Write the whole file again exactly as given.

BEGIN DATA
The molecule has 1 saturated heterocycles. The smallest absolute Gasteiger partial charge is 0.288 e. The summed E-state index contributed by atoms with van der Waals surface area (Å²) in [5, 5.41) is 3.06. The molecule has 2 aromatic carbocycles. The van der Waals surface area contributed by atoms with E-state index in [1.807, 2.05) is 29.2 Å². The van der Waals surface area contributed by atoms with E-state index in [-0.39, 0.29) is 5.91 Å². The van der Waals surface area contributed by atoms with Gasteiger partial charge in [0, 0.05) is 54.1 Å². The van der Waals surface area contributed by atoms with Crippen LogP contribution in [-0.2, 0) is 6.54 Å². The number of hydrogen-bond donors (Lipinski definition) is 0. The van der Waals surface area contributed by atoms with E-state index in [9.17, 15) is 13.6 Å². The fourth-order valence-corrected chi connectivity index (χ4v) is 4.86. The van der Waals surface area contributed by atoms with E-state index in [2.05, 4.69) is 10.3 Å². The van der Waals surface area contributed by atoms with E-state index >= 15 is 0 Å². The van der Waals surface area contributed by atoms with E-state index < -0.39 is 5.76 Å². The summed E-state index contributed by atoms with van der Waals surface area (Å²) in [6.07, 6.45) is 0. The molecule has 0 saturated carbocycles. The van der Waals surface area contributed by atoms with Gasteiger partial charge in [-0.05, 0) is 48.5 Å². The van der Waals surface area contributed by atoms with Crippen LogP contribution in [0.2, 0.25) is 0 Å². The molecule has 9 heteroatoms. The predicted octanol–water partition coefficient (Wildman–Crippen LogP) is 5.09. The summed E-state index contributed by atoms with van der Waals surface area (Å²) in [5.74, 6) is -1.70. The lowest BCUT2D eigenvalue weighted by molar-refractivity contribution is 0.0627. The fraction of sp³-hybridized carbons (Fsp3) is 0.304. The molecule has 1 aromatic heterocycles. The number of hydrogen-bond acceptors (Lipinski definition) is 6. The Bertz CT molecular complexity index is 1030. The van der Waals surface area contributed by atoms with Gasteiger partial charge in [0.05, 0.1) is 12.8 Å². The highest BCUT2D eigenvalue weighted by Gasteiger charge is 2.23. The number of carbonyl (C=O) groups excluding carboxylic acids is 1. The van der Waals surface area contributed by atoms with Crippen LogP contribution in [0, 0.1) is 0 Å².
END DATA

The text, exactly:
The molecule has 1 saturated heterocycles. The smallest absolute Gasteiger partial charge is 0.288 e. The summed E-state index contributed by atoms with van der Waals surface area (Å²) in [5, 5.41) is 3.06. The molecule has 2 aromatic carbocycles. The van der Waals surface area contributed by atoms with E-state index in [1.807, 2.05) is 29.2 Å². The van der Waals surface area contributed by atoms with E-state index in [-0.39, 0.29) is 5.91 Å². The van der Waals surface area contributed by atoms with Gasteiger partial charge in [0, 0.05) is 54.1 Å². The van der Waals surface area contributed by atoms with Crippen LogP contribution in [-0.2, 0) is 6.54 Å². The number of hydrogen-bond donors (Lipinski definition) is 0. The van der Waals surface area contributed by atoms with E-state index in [9.17, 15) is 13.6 Å². The fourth-order valence-corrected chi connectivity index (χ4v) is 4.86. The van der Waals surface area contributed by atoms with E-state index in [2.05, 4.69) is 10.3 Å². The van der Waals surface area contributed by atoms with E-state index >= 15 is 0 Å². The van der Waals surface area contributed by atoms with E-state index < -0.39 is 5.76 Å². The summed E-state index contributed by atoms with van der Waals surface area (Å²) in [6.07, 6.45) is 0. The molecule has 0 saturated carbocycles. The van der Waals surface area contributed by atoms with Gasteiger partial charge in [-0.05, 0) is 48.5 Å². The van der Waals surface area contributed by atoms with Crippen LogP contribution in [0.2, 0.25) is 0 Å². The molecule has 9 heteroatoms. The predicted octanol–water partition coefficient (Wildman–Crippen LogP) is 5.09. The summed E-state index contributed by atoms with van der Waals surface area (Å²) in [5.74, 6) is -1.70. The lowest BCUT2D eigenvalue weighted by molar-refractivity contribution is 0.0627. The fraction of sp³-hybridized carbons (Fsp3) is 0.304. The molecule has 1 aromatic heterocycles. The number of hydrogen-bond acceptors (Lipinski definition) is 6. The Bertz CT molecular complexity index is 1030. The van der Waals surface area contributed by atoms with Gasteiger partial charge in [0.05, 0.1) is 12.8 Å². The highest BCUT2D eigenvalue weighted by Gasteiger charge is 2.23. The number of carbonyl (C=O) groups excluding carboxylic acids is 1. The van der Waals surface area contributed by atoms with Crippen LogP contribution in [0, 0.1) is 0 Å².